Case Studies

Blog Post

Prometheus metrics: instrumenting your app with custom metrics and autodiscovery on Docker containers

Prometheus metrics allow you to instrument your app with tagged custom metrics. We will talk about the format, types, benefits, how to instrument an application with Prometheus libraries for custom metrics and how Sysdig Monitor autodiscovers these metrics on Docker containers in Kubernetes.

What is Prometheus vs Prometheus metrics?

… And Prometheus stole the metrics from Mount Olympus and gave them to mankind.

Prometheus is an open-source monitoring solution, oriented towards highly dimensional data, decentralized and autonomous data sources with a powerful query language.

Prometheus metrics are increasingly becoming a defacto standard for custom metrics instrumentation.

Instrumenting your application allows you to measure things like:

  • How much time the customers spend on average on the product checkout page
  • How big is a certain data structure in memory
  • How many database requests are made by a certain code function

Prometheus certainly provides a lot of visibility to understand how things are working internally, but to do so requires instrumenting (modifying) your application code.

Instead of handling the metric calculation and exporting it on your own, the Prometheus monitoring project provides libraries for more than 10 programming languages that you can use to achieve getting application metrics. Don’t think of these libraries as specific for monitoring only with Prometheus, actually they can export metrics to different time-series databases like InfluxDB, OpenTSDB or Graphite.

Sysdig Monitor is great at discovering and tagging custom metrics, and like we do with statsd or JMX, Sysdig automatically detects Prometheus metrics too!

Prometheus metrics format: dot-metrics vs tagged metrics

Let’s start with dot-notated metrics. for those of you familiar with the statsd metric format, this will be nothing new. In essence, everything you need to know about the metric is contained within the name of the metric. For example:

production.server5.pod50.html.request.total
production.server5.pod50.html.request.error

These metrics provide the detail and the hierarchy needed to effectively utilize your metrics. In order to make it fast and easy to use your metrics, this model of metrics exposition suggests that if you’d like a different aggregation, then you should calculate that metric up front and store it. So, with our example above, let’s suppose we were interested in request metrics across the entire service. We might flip our metrics to look something like this:

production.service-nginx.html.request.total
production.service-nginx.html.request.error

You could imagine many more combinations of metrics that might work for you. In fact, if you read a little about this on sites like StackOverflow, you’ll see that the exact setup that you’d end up with is somewhere between art and science.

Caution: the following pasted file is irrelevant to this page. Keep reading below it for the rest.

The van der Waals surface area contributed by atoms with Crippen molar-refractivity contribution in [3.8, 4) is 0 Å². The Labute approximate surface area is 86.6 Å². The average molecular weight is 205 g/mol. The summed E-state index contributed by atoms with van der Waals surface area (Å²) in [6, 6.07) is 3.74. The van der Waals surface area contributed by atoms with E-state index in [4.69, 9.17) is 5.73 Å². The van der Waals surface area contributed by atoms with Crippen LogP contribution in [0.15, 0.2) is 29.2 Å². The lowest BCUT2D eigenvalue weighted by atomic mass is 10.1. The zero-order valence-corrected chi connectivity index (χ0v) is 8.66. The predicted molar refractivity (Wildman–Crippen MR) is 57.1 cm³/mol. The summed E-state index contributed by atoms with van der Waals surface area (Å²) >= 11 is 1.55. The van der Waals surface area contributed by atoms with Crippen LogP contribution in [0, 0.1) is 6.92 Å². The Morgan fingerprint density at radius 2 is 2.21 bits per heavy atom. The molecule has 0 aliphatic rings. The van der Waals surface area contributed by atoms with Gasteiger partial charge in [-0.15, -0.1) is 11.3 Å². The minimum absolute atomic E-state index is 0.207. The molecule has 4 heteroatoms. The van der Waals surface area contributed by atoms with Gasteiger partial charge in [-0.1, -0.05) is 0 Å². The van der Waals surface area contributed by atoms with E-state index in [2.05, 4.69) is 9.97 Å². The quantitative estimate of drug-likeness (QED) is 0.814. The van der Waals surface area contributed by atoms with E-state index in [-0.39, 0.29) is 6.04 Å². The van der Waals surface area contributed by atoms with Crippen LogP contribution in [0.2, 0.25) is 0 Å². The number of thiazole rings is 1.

The Prometheus metric format takes a flat approach to naming metrics. Instead of a hierarchical, dot separated name, you have a name combined with a series of labels or tags:

<metric name>{<label name>=<label value>, ...}

A time series with the metric name http_requests_total and the labels service=”service”, server=”pod50″ and env=”production” could be written like this:

http_requests_total{service="service", server="pod50", env="production"}

Highly dimensional data basically means that you can associate any number of application specific labels to every metric you submit. These labels are the key-value pairs that will be used for grouping / graphing / segmentation / computation of composite views.

Imagine a typical metric like requests_per_second, every one of your web servers is emitting these metrics. Now you add the labels (or dimensions):

  • Web Server software (Nginx, Apache)
  • Environment (production, staging)
  • HTTP method (POST, GET)
  • Error code (yes, no)
  • HTTP response code (number)
  • Endpoint (/webapp1, /webapp2)
  • Datacenter zone (east, west)

And voila! You already have N-dimensional data, and can easily obtain the following example graphs:

  • Total number of requests per web server in production
  • Number of HTTP errors using Apache for webapp2 in staging
  • Number of POST requests processed per datacenter in a certain zone

This comes at the cost of heavier data post-processing of course, but modern monitoring systems are prepared for that.

When do you need to do code instrumentation?

Gaining insights of your applications sounds like a fantastic idea, and it is! But like all things in life, it has a few trade-offs to consider:

  • Instrumenting with APM is simple code, but it is code nonetheless. This means that it needs to be done at development time. This adds more complexity, and potentially brings software bugs. Legacy or external applications are typically very hard to instrument. Sometimes if developers haven’t instrumented the application, it’s just out of scope for operations people to do it.

  • Performance overhead  no monitoring is free. If you plan to monitor critical, highly optimized loop code you may end up using more time emitting metrics than doing the actual work. More metrics in your monitoring backend will also require more computing resources there.

Types of Prometheus metrics

The Prometheus client libraries offer four core metrics types:

  • Counter: A cumulative metric that represents a single numerical value that only ever goes up. There is a counter example in the code above.

  • Gauge: A gauge is a metric that represents a single numerical value that can arbitrarily go up and down. For example, the number of active connections.

  • Histogram: A histogram samples observations (usually things like request durations or response sizes) and counts them in configurable buckets. It also provides a sum of all observed values. Most commonplace metrics fall under this category.